Granting landlords and tenants the ability to give the same notice periods would prevent the private rented sector “becoming Airbnb by the back door”, NRLA’s chief executive Ben Beadle has told MPs.
Quizzed before a Commons committee on the Renters Reform Bill, Beadle argued that a moratorium on landlords giving a no-fault reason for repossession in the first six months of a tenancy should be extended to tenants.
“If a tenant gives two months’ notice on day one, those set-up costs hurt landlords,” he said. “This bill is about striking a balance between protecting tenants and landlords – there’s no justification that we shouldn’t be treated the same with that moratorium.”
Chair of the Lettings Industry Council, Theresa Wallace (main picture), warned that the current proposals around periodic tenancies didn’t give tenants confidence, and suggested putting in a break clause instead.
“Tenants tell us they want to secure a long-term tenancy, particularly with children – and landlords want to do that,” she said.
“There should still be a minimum term of six months for any tenancy. More landlords will exit the sector if they’re only going to have periodic tenancies from day one.”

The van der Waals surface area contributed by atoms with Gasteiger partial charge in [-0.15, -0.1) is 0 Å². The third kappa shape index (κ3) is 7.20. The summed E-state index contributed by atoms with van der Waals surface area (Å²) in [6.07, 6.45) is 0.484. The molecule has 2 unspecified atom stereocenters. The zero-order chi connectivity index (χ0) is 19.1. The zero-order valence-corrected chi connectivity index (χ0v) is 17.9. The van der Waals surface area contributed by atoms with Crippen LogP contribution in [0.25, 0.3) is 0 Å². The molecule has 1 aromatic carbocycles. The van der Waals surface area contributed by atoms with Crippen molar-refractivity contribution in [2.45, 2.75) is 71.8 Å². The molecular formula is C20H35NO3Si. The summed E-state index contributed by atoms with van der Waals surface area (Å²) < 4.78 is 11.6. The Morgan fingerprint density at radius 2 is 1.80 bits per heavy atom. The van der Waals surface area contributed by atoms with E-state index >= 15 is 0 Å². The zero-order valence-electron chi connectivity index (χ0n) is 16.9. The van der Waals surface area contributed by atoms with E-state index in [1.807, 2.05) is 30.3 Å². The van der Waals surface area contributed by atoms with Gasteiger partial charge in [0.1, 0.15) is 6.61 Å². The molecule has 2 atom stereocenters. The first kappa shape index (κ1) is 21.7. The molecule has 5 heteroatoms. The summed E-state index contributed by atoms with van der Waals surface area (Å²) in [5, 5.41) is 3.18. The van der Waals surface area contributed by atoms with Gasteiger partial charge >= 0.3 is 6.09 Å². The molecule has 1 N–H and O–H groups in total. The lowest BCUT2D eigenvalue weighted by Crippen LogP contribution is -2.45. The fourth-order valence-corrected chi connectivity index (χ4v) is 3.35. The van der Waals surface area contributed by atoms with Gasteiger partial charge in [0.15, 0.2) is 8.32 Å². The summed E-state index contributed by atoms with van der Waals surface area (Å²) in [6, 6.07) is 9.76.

Propertymark’s head of policy and campaigns, Timothy Douglas, said periodic tenancies were important for guarantors’ confidence and particularly as an option in student houses.
He believed the current redress schemes for agents needed more teeth before landlords were brought in.
“There needs to be greater understanding of who manages a property and the primary contact for a tenant to complain,” he added.
“A statutory code of practice is needed. We can bring in landlord redress, but are we expecting the 50% of those who don’t have an agent to have a complaints procedure?”
The NRLA’s Beadle said he couldn’t see how the existing schemes would work with a new scheme and the courts, along with a property portal and licensing. “It’s good to have regulations, but if we don’t have the means to enforce it, that’s problematic.”